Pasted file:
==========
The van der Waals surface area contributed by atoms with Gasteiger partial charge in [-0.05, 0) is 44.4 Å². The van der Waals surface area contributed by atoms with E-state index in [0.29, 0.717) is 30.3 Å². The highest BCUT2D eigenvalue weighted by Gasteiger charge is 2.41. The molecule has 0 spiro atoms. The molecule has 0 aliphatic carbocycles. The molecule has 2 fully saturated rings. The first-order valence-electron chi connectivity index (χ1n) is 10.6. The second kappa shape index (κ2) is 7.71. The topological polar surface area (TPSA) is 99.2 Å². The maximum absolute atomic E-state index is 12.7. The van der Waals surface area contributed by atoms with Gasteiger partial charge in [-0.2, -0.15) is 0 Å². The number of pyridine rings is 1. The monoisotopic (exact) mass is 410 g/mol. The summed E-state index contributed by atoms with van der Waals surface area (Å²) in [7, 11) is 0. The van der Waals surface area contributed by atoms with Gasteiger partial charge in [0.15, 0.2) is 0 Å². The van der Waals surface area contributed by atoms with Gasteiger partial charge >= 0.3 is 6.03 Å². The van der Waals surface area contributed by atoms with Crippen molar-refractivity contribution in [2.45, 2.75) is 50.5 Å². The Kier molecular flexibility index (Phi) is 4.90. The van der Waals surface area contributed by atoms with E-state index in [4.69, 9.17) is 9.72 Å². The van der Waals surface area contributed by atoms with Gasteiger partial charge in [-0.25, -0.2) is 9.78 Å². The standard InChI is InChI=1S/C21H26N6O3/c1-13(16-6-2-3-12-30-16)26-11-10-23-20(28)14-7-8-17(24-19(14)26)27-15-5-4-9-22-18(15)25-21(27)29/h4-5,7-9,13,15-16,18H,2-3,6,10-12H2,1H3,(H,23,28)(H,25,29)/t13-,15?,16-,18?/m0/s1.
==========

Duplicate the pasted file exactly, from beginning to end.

The van der Waals surface area contributed by atoms with Gasteiger partial charge in [-0.05, 0) is 44.4 Å². The van der Waals surface area contributed by atoms with E-state index in [0.29, 0.717) is 30.3 Å². The highest BCUT2D eigenvalue weighted by Gasteiger charge is 2.41. The molecule has 0 spiro atoms. The molecule has 0 aliphatic carbocycles. The molecule has 2 fully saturated rings. The first-order valence-electron chi connectivity index (χ1n) is 10.6. The second kappa shape index (κ2) is 7.71. The topological polar surface area (TPSA) is 99.2 Å². The maximum absolute atomic E-state index is 12.7. The van der Waals surface area contributed by atoms with Gasteiger partial charge in [-0.2, -0.15) is 0 Å². The number of pyridine rings is 1. The monoisotopic (exact) mass is 410 g/mol. The summed E-state index contributed by atoms with van der Waals surface area (Å²) in [7, 11) is 0. The van der Waals surface area contributed by atoms with Gasteiger partial charge in [0.15, 0.2) is 0 Å². The van der Waals surface area contributed by atoms with Gasteiger partial charge >= 0.3 is 6.03 Å². The van der Waals surface area contributed by atoms with Crippen molar-refractivity contribution in [2.45, 2.75) is 50.5 Å². The Kier molecular flexibility index (Phi) is 4.90. The van der Waals surface area contributed by atoms with E-state index in [4.69, 9.17) is 9.72 Å². The van der Waals surface area contributed by atoms with Gasteiger partial charge in [-0.25, -0.2) is 9.78 Å². The standard InChI is InChI=1S/C21H26N6O3/c1-13(16-6-2-3-12-30-16)26-11-10-23-20(28)14-7-8-17(24-19(14)26)27-15-5-4-9-22-18(15)25-21(27)29/h4-5,7-9,13,15-16,18H,2-3,6,10-12H2,1H3,(H,23,28)(H,25,29)/t13-,15?,16-,18?/m0/s1.